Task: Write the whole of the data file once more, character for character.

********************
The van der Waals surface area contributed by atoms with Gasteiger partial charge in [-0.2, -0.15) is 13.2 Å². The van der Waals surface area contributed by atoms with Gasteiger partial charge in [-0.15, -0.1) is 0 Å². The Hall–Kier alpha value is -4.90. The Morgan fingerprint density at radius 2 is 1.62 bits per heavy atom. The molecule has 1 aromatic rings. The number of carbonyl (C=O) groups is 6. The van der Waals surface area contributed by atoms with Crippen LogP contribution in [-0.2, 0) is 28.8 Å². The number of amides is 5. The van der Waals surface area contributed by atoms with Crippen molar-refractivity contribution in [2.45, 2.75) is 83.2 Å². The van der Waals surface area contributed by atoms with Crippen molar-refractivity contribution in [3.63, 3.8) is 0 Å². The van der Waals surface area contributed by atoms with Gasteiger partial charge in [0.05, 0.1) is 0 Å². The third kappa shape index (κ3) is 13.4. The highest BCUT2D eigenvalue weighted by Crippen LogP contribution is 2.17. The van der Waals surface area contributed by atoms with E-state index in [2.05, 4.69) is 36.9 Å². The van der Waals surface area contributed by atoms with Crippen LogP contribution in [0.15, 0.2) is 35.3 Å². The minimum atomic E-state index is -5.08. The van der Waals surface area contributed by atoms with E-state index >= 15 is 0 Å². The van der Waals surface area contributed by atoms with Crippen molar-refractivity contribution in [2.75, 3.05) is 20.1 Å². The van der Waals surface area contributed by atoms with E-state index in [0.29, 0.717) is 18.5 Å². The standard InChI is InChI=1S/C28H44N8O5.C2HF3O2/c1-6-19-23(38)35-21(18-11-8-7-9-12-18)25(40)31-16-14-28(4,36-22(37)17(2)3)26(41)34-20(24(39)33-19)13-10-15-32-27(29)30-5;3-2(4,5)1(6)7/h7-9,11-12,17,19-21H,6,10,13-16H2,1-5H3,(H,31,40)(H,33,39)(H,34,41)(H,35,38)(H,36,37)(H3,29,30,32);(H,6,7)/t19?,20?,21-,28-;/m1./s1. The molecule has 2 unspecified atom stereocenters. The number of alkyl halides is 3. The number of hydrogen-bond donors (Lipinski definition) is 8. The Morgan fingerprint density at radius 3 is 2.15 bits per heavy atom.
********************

The van der Waals surface area contributed by atoms with Gasteiger partial charge in [-0.2, -0.15) is 13.2 Å². The van der Waals surface area contributed by atoms with Gasteiger partial charge in [-0.15, -0.1) is 0 Å². The Hall–Kier alpha value is -4.90. The Morgan fingerprint density at radius 2 is 1.62 bits per heavy atom. The molecule has 1 aromatic rings. The number of carbonyl (C=O) groups is 6. The van der Waals surface area contributed by atoms with Crippen LogP contribution in [-0.2, 0) is 28.8 Å². The number of amides is 5. The van der Waals surface area contributed by atoms with Crippen molar-refractivity contribution in [2.45, 2.75) is 83.2 Å². The van der Waals surface area contributed by atoms with Crippen molar-refractivity contribution in [3.63, 3.8) is 0 Å². The van der Waals surface area contributed by atoms with Gasteiger partial charge in [0.05, 0.1) is 0 Å². The third kappa shape index (κ3) is 13.4. The highest BCUT2D eigenvalue weighted by Crippen LogP contribution is 2.17. The van der Waals surface area contributed by atoms with E-state index in [2.05, 4.69) is 36.9 Å². The van der Waals surface area contributed by atoms with Crippen LogP contribution in [0.15, 0.2) is 35.3 Å². The minimum atomic E-state index is -5.08. The van der Waals surface area contributed by atoms with E-state index >= 15 is 0 Å². The van der Waals surface area contributed by atoms with Crippen molar-refractivity contribution in [2.75, 3.05) is 20.1 Å². The van der Waals surface area contributed by atoms with E-state index in [0.29, 0.717) is 18.5 Å². The standard InChI is InChI=1S/C28H44N8O5.C2HF3O2/c1-6-19-23(38)35-21(18-11-8-7-9-12-18)25(40)31-16-14-28(4,36-22(37)17(2)3)26(41)34-20(24(39)33-19)13-10-15-32-27(29)30-5;3-2(4,5)1(6)7/h7-9,11-12,17,19-21H,6,10,13-16H2,1-5H3,(H,31,40)(H,33,39)(H,34,41)(H,35,38)(H,36,37)(H3,29,30,32);(H,6,7)/t19?,20?,21-,28-;/m1./s1. The molecule has 2 unspecified atom stereocenters. The number of alkyl halides is 3. The number of hydrogen-bond donors (Lipinski definition) is 8. The Morgan fingerprint density at radius 3 is 2.15 bits per heavy atom.